It was the end of school third term and I took the holidays off to spend time with the family. My wife Mel works & daughter Sienna goes to daycare respectively 2 days a week so Liam & I dropped the girls off and then headed for the hills!
Our first idea was to look for bats in the Swanview tunnel that can be found in John Forrest National Park. We brought our torches and a packed morning tea. The parking can be found here. See below for the map of the tunnel site. The tunnel opened in 1896 and the track has been preserved as a John Forrest heritage trail.
We headed for the tunnel taking the old railpath which is used by walkers, mountain bikers and lots of mums with prams & bubs! There was some water in the tunnel but the torches kept us of of trouble. Unfortunately no bats were seen.
Once through the tunnel we walked past the site of an old train crash in 1896 – see below pic for the story.
We really enjoyed our snacks after working up quite an appetite.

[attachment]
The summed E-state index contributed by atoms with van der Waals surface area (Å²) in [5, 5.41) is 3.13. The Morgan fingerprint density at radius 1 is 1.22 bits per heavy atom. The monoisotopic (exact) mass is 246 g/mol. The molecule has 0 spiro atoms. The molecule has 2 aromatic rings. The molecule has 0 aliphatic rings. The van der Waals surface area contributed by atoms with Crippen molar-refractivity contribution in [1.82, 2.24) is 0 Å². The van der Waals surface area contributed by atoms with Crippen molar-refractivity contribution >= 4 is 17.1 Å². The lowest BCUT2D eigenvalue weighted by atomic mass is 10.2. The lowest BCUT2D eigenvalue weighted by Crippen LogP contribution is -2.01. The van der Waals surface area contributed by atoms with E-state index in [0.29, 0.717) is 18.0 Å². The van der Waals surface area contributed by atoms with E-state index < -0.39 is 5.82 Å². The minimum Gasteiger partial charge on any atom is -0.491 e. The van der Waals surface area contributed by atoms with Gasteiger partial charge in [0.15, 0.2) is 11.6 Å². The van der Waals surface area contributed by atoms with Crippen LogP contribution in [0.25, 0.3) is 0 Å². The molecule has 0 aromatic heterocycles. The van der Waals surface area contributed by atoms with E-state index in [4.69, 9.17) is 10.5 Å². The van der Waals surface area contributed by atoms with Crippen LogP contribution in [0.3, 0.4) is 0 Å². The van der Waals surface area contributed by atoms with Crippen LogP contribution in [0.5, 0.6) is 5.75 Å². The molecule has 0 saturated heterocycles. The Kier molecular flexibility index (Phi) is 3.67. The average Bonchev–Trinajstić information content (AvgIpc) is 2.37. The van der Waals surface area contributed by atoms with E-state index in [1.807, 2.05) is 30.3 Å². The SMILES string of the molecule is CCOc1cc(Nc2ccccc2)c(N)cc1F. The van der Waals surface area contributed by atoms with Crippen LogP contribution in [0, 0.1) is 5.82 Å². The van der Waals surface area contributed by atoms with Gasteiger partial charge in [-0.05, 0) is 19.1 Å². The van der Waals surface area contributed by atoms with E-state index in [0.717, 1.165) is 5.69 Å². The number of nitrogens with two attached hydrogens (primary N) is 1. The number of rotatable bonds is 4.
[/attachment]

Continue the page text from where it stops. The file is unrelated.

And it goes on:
We enjoyed some close views of Red-tailed black cockatoos eating gumnuts.
We then headed back through the tunnel once more checking out the water.
After the tunnel we saw a distant rainbow bee-eater harassing a Little eagle!
We had had a lovely morning walk and recommend this walk – lovely for kids and the tunnel is something very different.
5 thoughts on “Swanview Tunnel & John Forrest National Park”
Hi Ry, thanks for this post. You & Liam had a wonderful time in the tunnel. Very interesting reading on the train crash in 1896. Lovely bird life at the John Forrest National Park. Anne
LikeLiked by 1 person
Sounds great Ry, would never have thought of looking for bats in a tunnel I must say. How old is Liam now? My grandson is 4 am wondering whether he might like such a walk.
LikeLiked by 1 person
Hi Maureen – Liam is 4.5 – so it would be a perfect place to take your grandson – he was a little tired at the end but the highlight was definitely torches in the tunnel! My bat idea I thought was a good one but there didn’t seem to be any obvious cracks or places for them to roost and plus there is a lot of rowdy traffic going through it! Cheers Ry
Great photos. I would just like to let you know that the ‘Carnaby’s Black Cockatoo’ that you supplied photos of above is in fact a Female Red-tailed Black Cockatoo. The difference is that Red-tails are generally much larger, and have no white cheek patch unlike the Carnaby’s Black Cockatoo. You can tell that the bird in the photo is a Female as it has the spots on it.
Enjoy bird-watching and nature around Perth!
Thanks for the pickup – Yes I see it now! definitely red-tailed cocky 🙂